No. Only because I couldn’t defend the indefensible. But, I think deep down I would be in law enforcement or education. Even though I’ve not taught a course in well over 30 years, I’m still an educator, without a doubt. Once I started working for this university, that light was turned on and never went out. I know I’ve talked about doing something else, but I knew young people were my calling and this would be my vocation. I really couldn’t imagine doing anything else. This has been a great ride for me. That’s why I always tell people, ‘Wow, I got here so fast.’
Yes, I did. I also officiated football in the College Station area. I only did two years of college ball, starting out as a linebacker, then moving to the offensive line. But my education became so much more important.
I started out at 6’ 5” and ended up about 6’ 3”. But, I was also a musician. Back in those days, I was doing drum lines and dancing and all that type of stuff. We had the reputation of being the boogie band from lobo land. We were really rocking and rolling and had a lot of fun. We’d listen to music and come up with our own rhythms, even back then. It was all about creating excitement.
It’s the exponential arm of learning of our students. About 60 percent of all learning comes outside the classroom. For example, there is learning in the residence hall or the student center. It’s not all programs, but everything from recreational sports to resident life. We are involved in the student union, health center, different forms of counseling. All those areas are important parts of the student learning experience.
A lot of people think it’s just fun, but when a student is being recruited, where do you think one of the first places that student is exposed to? The student union. All of these things are important to a student’s learning career. That’s the 60 percent that students and parents look for in the total development.
We help to provide leadership, as well as the official host of the university, Orange Key—not to mention employing over 160 people helping to use strengths-based theories as well. These theoretical elements are well-substantiated aspects of the real world in which we live. We want to be sure that, when a student graduates from Sam Houston State University, they not only have a degree, but if they are invited to a steak dinner, they don’t pick up a steak with their hands. We produce a well-rounded, productive individual.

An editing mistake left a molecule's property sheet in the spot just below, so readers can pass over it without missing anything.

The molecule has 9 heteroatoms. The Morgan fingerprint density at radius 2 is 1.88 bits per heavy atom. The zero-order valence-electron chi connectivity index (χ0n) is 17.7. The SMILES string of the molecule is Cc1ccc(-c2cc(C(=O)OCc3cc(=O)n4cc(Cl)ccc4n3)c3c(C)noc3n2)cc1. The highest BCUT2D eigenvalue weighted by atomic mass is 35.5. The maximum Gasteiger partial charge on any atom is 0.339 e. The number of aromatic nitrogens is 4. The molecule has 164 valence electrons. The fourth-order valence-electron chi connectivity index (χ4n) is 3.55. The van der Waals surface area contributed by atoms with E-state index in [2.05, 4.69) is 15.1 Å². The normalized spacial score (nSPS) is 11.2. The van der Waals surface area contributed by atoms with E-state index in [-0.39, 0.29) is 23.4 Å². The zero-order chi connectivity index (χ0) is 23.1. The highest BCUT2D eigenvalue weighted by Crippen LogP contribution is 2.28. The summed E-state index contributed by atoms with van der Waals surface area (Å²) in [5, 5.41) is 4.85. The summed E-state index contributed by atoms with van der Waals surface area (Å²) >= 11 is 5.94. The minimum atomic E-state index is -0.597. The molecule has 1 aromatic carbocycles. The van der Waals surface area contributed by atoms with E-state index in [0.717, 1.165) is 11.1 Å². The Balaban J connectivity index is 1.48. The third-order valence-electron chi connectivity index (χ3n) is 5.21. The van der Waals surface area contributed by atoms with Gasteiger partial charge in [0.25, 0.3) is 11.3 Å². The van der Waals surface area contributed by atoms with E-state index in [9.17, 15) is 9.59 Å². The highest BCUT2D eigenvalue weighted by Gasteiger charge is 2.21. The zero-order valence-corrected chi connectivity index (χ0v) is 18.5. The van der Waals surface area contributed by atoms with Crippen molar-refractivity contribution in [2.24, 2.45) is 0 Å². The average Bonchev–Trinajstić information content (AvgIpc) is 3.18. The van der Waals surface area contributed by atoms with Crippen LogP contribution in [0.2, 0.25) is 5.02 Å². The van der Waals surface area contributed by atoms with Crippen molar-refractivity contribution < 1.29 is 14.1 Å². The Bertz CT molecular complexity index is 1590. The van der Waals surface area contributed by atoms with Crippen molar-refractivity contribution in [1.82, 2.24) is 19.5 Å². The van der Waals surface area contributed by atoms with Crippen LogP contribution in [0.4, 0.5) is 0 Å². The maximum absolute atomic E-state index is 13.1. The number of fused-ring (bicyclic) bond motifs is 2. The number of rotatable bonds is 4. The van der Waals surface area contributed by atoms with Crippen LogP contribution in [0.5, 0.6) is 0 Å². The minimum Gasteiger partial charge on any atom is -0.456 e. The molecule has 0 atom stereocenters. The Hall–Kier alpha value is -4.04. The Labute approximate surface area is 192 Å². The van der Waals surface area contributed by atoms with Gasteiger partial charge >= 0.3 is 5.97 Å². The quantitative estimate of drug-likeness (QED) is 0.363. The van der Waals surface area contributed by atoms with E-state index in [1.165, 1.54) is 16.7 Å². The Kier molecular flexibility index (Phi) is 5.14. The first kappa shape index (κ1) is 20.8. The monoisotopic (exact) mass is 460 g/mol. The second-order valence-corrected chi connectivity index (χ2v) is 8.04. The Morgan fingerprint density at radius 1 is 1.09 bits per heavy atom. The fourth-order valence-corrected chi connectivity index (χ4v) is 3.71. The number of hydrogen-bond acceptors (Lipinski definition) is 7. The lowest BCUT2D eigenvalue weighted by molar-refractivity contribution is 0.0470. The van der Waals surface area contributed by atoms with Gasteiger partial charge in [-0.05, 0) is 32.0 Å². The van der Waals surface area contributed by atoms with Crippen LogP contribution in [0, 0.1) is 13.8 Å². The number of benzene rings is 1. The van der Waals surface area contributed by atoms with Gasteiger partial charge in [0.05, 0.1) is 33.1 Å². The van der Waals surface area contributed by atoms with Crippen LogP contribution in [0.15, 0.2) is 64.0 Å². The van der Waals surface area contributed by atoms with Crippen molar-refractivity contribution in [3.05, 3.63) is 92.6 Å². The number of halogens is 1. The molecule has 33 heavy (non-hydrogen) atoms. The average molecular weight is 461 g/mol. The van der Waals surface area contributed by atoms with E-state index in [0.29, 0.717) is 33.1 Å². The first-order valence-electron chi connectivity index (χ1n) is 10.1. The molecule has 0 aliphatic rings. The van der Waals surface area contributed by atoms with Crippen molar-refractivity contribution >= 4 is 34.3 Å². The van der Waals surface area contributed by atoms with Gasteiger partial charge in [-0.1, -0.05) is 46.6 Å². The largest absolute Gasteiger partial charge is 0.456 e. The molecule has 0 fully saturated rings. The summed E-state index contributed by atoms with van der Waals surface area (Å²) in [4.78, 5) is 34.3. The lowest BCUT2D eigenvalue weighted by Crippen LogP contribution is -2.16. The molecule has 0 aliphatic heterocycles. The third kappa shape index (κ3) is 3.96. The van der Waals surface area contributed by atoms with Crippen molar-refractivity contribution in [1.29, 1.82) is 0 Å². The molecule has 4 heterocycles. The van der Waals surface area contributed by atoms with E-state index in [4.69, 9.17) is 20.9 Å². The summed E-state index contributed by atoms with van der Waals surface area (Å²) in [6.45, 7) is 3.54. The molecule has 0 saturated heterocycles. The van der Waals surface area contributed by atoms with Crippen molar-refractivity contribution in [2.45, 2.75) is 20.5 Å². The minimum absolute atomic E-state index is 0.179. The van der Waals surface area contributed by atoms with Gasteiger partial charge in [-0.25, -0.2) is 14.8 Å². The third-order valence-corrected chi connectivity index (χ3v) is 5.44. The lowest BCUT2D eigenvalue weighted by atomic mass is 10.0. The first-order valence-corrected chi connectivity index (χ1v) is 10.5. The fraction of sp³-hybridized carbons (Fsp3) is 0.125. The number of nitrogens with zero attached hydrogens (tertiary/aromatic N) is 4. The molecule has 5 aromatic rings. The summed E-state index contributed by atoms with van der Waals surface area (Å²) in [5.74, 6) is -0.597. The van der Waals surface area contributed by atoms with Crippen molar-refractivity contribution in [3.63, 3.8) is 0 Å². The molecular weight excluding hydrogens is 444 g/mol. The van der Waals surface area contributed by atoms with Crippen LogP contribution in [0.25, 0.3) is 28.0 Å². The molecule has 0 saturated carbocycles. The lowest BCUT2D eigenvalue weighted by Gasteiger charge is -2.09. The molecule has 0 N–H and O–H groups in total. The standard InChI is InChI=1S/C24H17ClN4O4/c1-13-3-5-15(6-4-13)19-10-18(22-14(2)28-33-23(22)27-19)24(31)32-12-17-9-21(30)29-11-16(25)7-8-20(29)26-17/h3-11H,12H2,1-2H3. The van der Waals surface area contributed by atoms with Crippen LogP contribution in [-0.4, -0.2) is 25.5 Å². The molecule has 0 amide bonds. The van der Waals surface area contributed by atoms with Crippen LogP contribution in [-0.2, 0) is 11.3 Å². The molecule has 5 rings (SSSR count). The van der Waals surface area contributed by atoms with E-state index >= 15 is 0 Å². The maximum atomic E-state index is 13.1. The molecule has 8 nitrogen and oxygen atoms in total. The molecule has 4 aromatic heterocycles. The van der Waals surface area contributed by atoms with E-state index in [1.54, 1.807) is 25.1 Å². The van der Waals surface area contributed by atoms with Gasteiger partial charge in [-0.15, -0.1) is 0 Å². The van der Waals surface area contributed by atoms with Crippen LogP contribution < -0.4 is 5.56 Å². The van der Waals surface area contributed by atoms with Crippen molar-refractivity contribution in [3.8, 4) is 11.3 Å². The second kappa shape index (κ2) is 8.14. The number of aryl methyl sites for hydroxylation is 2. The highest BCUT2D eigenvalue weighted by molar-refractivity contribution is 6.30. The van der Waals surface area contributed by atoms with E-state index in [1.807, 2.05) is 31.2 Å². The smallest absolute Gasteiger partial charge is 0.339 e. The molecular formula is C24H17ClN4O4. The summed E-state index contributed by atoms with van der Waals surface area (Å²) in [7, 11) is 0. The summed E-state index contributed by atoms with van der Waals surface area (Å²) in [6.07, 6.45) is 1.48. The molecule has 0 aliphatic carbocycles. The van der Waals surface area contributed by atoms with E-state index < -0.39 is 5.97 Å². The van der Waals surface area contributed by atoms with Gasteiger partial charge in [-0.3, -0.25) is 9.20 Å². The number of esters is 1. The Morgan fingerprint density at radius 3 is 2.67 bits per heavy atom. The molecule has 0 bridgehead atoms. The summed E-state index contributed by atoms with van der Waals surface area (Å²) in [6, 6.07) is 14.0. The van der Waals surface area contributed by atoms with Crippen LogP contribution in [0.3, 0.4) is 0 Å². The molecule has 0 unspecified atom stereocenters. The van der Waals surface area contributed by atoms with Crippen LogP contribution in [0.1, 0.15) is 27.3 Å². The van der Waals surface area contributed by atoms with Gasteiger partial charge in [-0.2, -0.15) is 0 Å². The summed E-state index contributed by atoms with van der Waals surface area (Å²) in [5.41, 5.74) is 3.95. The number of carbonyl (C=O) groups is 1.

I don’t select a lot things, but I surround myself with great people. Back in my day when I did programming, I could tell you all the hottest groups in rock, R&B, country. I don’t do that now, but I have great people that surround me who have their finger on the pulse of the times.
I didn’t create this, but around 1987 I brought back to life the motto in the student handbook. I happened to be reading a book called Vision Realized, a history of the university. The book talked about the motto, so I started putting the motto in the student handbook, and it caught on. Now, everyone talks about “The Measure of a Life is its Service.” I didn’t create it, but I like to think I played a part in echoing that sentiment our students carry to the world through lifelong learning, research, leadership, volunteering, and all sorts of creative endeavors. I take a small measure of personal pride in the fact that I had a small part in reintroducing this profound concept into effect again. I never knew the affect it would have. People started talking about it and using it, and it became important again.